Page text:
No Top Prize for Pharma at First Cannes Health Festival
Dentsu won the top prize in the health and wellness category, the Grand Prix, for its "Mother Book" at the first Cannes Lions Health festival, the new two-day show preceding the main Cannes Lions Festival of Creativity. Nobody took home a Grand Prix in pharma, the other category at Lions Health.
"We made a determined effort at the beginning not to award because it was good or OK," said Jeremy Perrott, pharma jury president and global creative director for McCann Health. "That's the reason there's no grand prix in pharma. We don't believe we're quite there yet."
Lions Health opened its doors for the first time to over 800 delegates from more than 50 countries. So for the winner in the wellness category, being the first and only at Cannes Health to win the top prize is an added bonus.
What is is: The winning wellness campaign, "Mother Book," was created by Dentsu Nagoya to promote Kishokai's Bell-Net Obstetrics product. At the crux of the campaign was a special book for expectant mothers. A small bump inside book seemed to physically grow as the mothers themselves grew and turned the pages. The campaign encouraged mothers to write their personal feelings on the pages and consider the book a gift to their children.
Why it won: "There were wonderful pieces of work we looked at about doing good for the world and the masses," said Kathy Delaney, president of the health and wellness jury and global chief creative officer at Saatchi & Saatchi Wellness. "The piece we landed upon is very small almost. It's very individual and exquisitely crafted. It's about impacting an individual person's life."
The jury: 25 jury members judged 1,423 Lions Health entries. The pharma jury shortlisted 66 pieces of work from 517 entries. The health and wellness jury shortlisted 142 campaigns from 906 entries.
The deliberation: For health and wellness, the plethora of good work kept the jurors deliberating until 11:30 PM. "We had an epiphany toward the end of the evening," said Ms. Delaney. "What we do is for betterment of humanity, but that starts with a human being."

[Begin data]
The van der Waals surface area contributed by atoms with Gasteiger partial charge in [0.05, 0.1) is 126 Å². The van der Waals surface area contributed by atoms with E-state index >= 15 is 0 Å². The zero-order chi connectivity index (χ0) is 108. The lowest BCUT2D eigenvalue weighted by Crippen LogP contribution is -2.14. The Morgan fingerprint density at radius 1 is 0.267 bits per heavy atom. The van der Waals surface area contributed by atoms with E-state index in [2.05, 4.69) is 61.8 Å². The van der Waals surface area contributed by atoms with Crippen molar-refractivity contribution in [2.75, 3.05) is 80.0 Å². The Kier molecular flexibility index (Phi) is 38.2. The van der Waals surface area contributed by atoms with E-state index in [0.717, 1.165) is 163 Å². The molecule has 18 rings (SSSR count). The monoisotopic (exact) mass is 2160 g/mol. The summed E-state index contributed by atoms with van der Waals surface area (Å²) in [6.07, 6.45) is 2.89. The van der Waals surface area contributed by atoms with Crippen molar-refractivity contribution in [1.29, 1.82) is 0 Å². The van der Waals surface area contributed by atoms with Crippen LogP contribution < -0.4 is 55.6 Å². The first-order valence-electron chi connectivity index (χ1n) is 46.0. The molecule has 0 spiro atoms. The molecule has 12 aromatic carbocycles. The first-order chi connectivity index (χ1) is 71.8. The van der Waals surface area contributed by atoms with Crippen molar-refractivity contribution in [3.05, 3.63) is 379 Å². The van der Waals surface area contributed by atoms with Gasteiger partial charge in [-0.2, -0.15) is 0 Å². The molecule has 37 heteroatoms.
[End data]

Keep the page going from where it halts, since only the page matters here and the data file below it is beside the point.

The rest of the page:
In the pharma category, although there was good work, and much of it included digital components, the jurors found that there was "a lot of utility but not so much beauty."
"Even if there was something with a usefulness, it didn't meet the standard of being beautifully designed so we realized it had to come off the table," said Andrew Spurgeon, a pharma juror and exec creative director at Langland.
Hot topic at the press conference: Regulation surrounding healthcare advertising varies from country to country, and it was evident from the shortlists and conversation at the press conference that creativity in the industry varies by geography as well. The U.S.'s presence on the shortlist was short indeed, with only 13 contenders for health and wellness and 11 for pharma. The U.S. did, however, win one Gold Lion in the pharma category for "Mind Your Meds," a campaign for Partnership at Drugfree.org, created by Hill Holliday. The other four went to the U.K., with three, and Australia, with one.
Japan dominated in health and wellness, taking home six out of ten Gold Lions. All of its awards went to different iterations of the "Batting Practice" campaign from advertiser Murata Kampo Chinese Herbal Medicine for its Baika Gofuku Gan product, and various Dentsu offices.
"There are many lessons to be learned," said Ms. Delaney. "The bar was incredibly high. Many people entered things because they didn't know that and probably thought it's a new festival, I'll send what I have and hope for the best. Next year will be a different year even for us. What we show tonight will set the bar."
Grand Prix for Good: Lions Health also teamed up with the United Nations Foundation to present a Grand Prix for Good award to honor the best entry for a charity, public service or non-governmental organization.
The winner was Cancer Tweets, a campaign created by Leo Burnett in Bogota Colombia for the League Against Cancer. To get people to pay attention to symptoms that could save their lives, the team created seven Twitter accounts for the most lethal types of cancer and encouraged sharing and engagement throughout the process. "They had a remarkable campaign with a low budget," said Kathy Calvin, president and CEO of the United Nations Foundation.